A few moments into American Factory, a Chinese couple marvels at the modest, ordered homes of Dayton, Ohio from a hilltop. The city is about to become the location of a branch of Chinese company Fuyao Glass, whose new factory will operate out of a closed GM plant.
The scene is short, but their brief conversation touches on three of the film’s primary themes: America, promise, and divergence. The camera is positioned just behind them, as if we are secret bystanders to their offhand musings. The moment cements our place as witnesses to the many cultural developments, crossovers, and challenges that the film seeks to reveal.
The 2019 Oscar-winning American documentary, directed by Steven Bognar and Julia Reichert, and produced by the Obamas, follows the experience of American and Chinese workers as the new Fuyao factory reinvigorates job opportunities for Americans, while simultaneously introducing Chinese management and cultural standards. It confronts the collaboration, tension, and resentment that arise from both groups of people dealing with circumstances and expectations to which they are not accustomed, and do not necessarily understand.
With the credits rolling, I couldn’t help but return to the title, American Factory, and the ways the two words are depicted in the film. Both seem to carry multiple malleable definitions, seemingly defined not by the documentary but by its subjects and the intimacy of the workplace. Political undertones are allowed to simmer, but never come to a full boil. The film, with all of its subtleties and refusal to take a side, comes across as irresponsible for how the idea of the ‘American Factory’ is brought to life. It leads us, instead, to consider that ‘progress’ inherently entails a measure of redefinition.
‘American’ takes on multiple dimensions, the first being how the American workers themselves view their work. They emphasize the need for favorable conditions, fair wages, time off, and some sort of encouragement or appreciation for the work they are doing. In response, we experience how the Chinese workers come to understand these quintessentially ‘American’ traits – the American workers are viewed as inefficient, undeserving of higher salaries, slow and lazy, and unmotivated. In one sense, we are given a small window into how America and China, respectively, feel about working with and competing against each other.
Without ever providing a definitive stance on or critique of this highly symbolic interaction, the documentary pushes us towards forming our own questions about identity in the context of the workers’ environment. Is it possible for either cultural perspective to be intrinsically superior to the other? Is the power of observation enough to draw substantial conclusions about another culture? The film provokes viewers to think in this big picture way, perhaps humbly acknowledging that no film, no matter how factual, could ever really answer what it means to be culturally aware – or what it means to be American.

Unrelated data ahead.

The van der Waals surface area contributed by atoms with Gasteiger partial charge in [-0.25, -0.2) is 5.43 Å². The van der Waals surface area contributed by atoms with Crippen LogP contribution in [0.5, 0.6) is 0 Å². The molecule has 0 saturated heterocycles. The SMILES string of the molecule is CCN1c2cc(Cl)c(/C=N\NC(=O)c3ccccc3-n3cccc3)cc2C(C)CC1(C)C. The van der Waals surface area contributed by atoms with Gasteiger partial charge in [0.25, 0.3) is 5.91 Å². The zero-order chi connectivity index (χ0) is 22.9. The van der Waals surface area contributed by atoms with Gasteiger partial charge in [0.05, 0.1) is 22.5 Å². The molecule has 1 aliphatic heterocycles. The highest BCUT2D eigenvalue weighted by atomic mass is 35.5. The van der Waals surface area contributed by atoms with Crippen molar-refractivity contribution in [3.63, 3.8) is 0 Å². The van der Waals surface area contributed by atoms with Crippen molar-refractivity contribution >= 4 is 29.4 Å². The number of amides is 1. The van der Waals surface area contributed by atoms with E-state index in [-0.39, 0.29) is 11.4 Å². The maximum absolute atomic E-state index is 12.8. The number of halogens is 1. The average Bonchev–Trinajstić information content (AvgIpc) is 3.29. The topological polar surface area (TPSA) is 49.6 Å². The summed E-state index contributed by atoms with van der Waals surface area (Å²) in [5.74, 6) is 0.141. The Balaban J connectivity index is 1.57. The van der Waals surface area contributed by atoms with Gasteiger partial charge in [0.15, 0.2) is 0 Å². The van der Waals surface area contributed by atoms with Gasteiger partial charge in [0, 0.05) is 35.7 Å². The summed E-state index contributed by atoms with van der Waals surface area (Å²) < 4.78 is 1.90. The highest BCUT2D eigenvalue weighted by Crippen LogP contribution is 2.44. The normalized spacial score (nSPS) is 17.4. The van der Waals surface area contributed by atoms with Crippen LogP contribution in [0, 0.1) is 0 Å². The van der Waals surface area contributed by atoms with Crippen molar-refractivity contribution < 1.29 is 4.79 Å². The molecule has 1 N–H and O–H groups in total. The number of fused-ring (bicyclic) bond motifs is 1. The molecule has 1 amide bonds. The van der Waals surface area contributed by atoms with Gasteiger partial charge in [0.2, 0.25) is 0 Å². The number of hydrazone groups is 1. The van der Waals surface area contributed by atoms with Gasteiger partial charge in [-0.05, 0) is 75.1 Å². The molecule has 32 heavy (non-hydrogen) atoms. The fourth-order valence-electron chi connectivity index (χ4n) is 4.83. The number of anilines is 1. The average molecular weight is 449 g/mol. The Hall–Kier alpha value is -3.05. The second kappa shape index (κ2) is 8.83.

‘Factory’, too, faces its own dilemma of meaning. The factory has long been a symbol of progress and, more generally, a marker of a historical American era of pride and prosperity. In this case, the factory’s role is assessed through a new dimension of progress: that of cultural progress. According to the film, heavy industry can no longer reflect progress on its own – it becomes clear, instead, that a sense of community and efforts towards understanding are needed in order to sustain it. The story of the factory, told in this way, is about its workers – both American and Chinese. In fact, the film’s subjects are workers just as much as they are people. The terms become interchangeable, implying that a large part of finding common ground as humans, and, hopefully shared success, is being able to work together (literally).
The ‘clash of cultures’ is a term we hear all the time, but is usually explored through politics, religion, society – what we view as the intangible ‘bigger picture’. Yet the film confronts it from the institutionalized perspective of the workplace. When the factory life of America’s biggest competitor is imported and installed on American soil, can there be any sort of reckoning or compromise between two cultures that have such contrasting philosophical and political principles – all in the name of labor? This is, perhaps, the biggest question the documentary leaves open for the viewer to ponder.
For a film that offers up a true story in a relatively mundane, unassuming fashion, extensive pressure is placed upon the viewer to consider questions of culture, identity, and power, without any clear view of an answer. The film calls into question the authenticity of its own title – is an American Factory even a viable concept anymore? What is clear, however, is that the film’s purpose lies not in taking a particular stance on what the clash of cultures means for our future, but in exploring the constant redefinitions that this country, and the world at large, is facing in an era of self-conscious globalization.
If you enjoyed this post, you may be interested in the following past FOLCS events:
Hate Speech v. Free Speech, featuring NYU Law Professor, Nadine Strossen, New York Times columnist, Bret Stephens, and First Amendment lawyer, Floyd Abrams.